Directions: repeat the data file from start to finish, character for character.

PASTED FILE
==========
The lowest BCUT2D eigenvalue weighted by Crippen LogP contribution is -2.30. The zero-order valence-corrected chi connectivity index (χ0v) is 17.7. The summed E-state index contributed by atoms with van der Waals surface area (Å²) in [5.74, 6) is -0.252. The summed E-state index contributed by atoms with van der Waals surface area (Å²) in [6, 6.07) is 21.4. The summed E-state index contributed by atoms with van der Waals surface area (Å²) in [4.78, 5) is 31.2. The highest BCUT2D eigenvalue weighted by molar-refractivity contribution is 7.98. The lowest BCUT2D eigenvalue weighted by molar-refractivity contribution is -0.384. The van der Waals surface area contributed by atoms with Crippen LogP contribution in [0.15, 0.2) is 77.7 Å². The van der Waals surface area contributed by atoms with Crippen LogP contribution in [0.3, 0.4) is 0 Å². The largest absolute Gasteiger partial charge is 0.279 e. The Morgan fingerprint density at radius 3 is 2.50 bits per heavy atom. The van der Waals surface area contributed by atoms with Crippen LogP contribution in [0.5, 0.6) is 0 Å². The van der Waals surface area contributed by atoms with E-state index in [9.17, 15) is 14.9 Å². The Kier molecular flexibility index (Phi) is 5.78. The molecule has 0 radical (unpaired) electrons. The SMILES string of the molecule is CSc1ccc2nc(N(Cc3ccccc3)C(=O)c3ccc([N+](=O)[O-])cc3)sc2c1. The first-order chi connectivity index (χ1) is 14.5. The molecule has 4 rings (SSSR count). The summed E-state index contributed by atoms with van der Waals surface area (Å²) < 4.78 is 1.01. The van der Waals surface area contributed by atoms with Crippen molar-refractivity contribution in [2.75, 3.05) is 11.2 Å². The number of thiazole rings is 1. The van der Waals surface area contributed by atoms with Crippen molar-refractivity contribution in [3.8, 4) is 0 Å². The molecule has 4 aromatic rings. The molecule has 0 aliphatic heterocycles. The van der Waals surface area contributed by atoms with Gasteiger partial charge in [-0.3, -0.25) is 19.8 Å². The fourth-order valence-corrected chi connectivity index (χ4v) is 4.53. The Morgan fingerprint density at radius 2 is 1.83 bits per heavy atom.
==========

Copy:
The lowest BCUT2D eigenvalue weighted by Crippen LogP contribution is -2.30. The zero-order valence-corrected chi connectivity index (χ0v) is 17.7. The summed E-state index contributed by atoms with van der Waals surface area (Å²) in [5.74, 6) is -0.252. The summed E-state index contributed by atoms with van der Waals surface area (Å²) in [6, 6.07) is 21.4. The summed E-state index contributed by atoms with van der Waals surface area (Å²) in [4.78, 5) is 31.2. The highest BCUT2D eigenvalue weighted by molar-refractivity contribution is 7.98. The lowest BCUT2D eigenvalue weighted by molar-refractivity contribution is -0.384. The van der Waals surface area contributed by atoms with Crippen LogP contribution in [0.15, 0.2) is 77.7 Å². The van der Waals surface area contributed by atoms with Crippen LogP contribution in [0.3, 0.4) is 0 Å². The largest absolute Gasteiger partial charge is 0.279 e. The Morgan fingerprint density at radius 3 is 2.50 bits per heavy atom. The van der Waals surface area contributed by atoms with Crippen LogP contribution in [0.5, 0.6) is 0 Å². The van der Waals surface area contributed by atoms with E-state index in [9.17, 15) is 14.9 Å². The Kier molecular flexibility index (Phi) is 5.78. The molecule has 0 radical (unpaired) electrons. The SMILES string of the molecule is CSc1ccc2nc(N(Cc3ccccc3)C(=O)c3ccc([N+](=O)[O-])cc3)sc2c1. The first-order chi connectivity index (χ1) is 14.5. The molecule has 4 rings (SSSR count). The summed E-state index contributed by atoms with van der Waals surface area (Å²) < 4.78 is 1.01. The van der Waals surface area contributed by atoms with Crippen molar-refractivity contribution in [2.75, 3.05) is 11.2 Å². The number of thiazole rings is 1. The van der Waals surface area contributed by atoms with Crippen molar-refractivity contribution in [3.8, 4) is 0 Å². The molecule has 4 aromatic rings. The molecule has 0 aliphatic heterocycles. The van der Waals surface area contributed by atoms with Gasteiger partial charge in [-0.3, -0.25) is 19.8 Å². The fourth-order valence-corrected chi connectivity index (χ4v) is 4.53. The Morgan fingerprint density at radius 2 is 1.83 bits per heavy atom.